Over the last two days, Barack Obama's reelection strategy has become clear. If the health care law is overturned, he will run against the Supreme Court. If the law is upheld, he will run against Paul Ryan. But what would the first scenario look like?
On the one hand, a Supreme Court reversal of the president's signature domestic achievement would fire up the Democratic base. Liberals would be outraged. It would help the Obama campaign get turnout among minorities and younger voters to approach the improbable 2008 levels, as the president would treat it as an undemocratic attack on his legitimacy. It would help solve whatever enthusiasm problems remain among liberal voters.
The flip side is that the law is unpopular, especially among groups the president needs to win reelection and who in some cases exist in larger numbers than liberals. Many Americans believe Obamacare is unconstitutional and would like to see it repealed one way or another. Is Obama really going to campaign on reinstating a law large numbers of swing voters intensely dislike? It seems to be a good way to remind independents of what they came to dislike about the administration and its policies.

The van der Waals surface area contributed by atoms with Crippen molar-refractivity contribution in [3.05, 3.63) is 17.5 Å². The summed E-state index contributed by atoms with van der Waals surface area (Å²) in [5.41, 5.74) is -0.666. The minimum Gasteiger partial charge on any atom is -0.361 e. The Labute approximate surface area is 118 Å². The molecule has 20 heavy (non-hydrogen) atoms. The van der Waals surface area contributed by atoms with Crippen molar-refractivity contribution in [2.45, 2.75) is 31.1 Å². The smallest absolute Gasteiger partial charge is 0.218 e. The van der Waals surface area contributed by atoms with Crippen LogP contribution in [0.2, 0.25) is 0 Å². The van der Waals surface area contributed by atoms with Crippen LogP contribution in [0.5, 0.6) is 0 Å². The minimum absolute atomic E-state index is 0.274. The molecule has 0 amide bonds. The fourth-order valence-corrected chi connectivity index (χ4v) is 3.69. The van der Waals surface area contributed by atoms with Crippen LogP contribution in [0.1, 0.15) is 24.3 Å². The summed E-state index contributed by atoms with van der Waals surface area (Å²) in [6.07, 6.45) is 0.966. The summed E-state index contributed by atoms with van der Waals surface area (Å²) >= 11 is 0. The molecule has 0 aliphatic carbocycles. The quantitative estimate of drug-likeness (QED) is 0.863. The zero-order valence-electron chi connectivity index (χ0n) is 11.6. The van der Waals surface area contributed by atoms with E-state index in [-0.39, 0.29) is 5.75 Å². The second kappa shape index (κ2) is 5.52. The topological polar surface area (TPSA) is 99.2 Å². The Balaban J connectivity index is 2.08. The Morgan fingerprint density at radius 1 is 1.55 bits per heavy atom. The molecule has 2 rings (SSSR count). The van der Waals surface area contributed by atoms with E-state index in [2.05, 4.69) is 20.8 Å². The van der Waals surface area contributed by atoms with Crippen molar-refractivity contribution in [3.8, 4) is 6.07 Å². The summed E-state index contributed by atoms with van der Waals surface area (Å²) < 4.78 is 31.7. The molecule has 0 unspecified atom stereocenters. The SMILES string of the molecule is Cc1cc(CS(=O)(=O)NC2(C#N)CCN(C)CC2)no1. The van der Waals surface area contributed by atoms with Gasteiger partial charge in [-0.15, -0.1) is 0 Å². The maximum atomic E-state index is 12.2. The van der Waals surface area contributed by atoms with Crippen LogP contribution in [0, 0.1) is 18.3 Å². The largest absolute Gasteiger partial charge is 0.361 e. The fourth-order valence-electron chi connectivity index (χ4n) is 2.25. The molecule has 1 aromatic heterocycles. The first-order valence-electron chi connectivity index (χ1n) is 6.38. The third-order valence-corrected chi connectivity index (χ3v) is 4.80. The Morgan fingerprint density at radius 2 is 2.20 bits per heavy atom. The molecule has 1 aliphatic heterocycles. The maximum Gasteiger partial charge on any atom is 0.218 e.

Obama may be hoping for an assist from Mitt Romney, his likeliest Republican challenger. A Supreme Court decision against the individual mandate would in many respects help Romney neutralize the issue. But Obama will probably use it to muddy distinctions between the two major party candidates on health care while reminding liberals that some Republicans didn't have a problem with the mandate before the Democrats took office. Whether that strategy would work is less clear.
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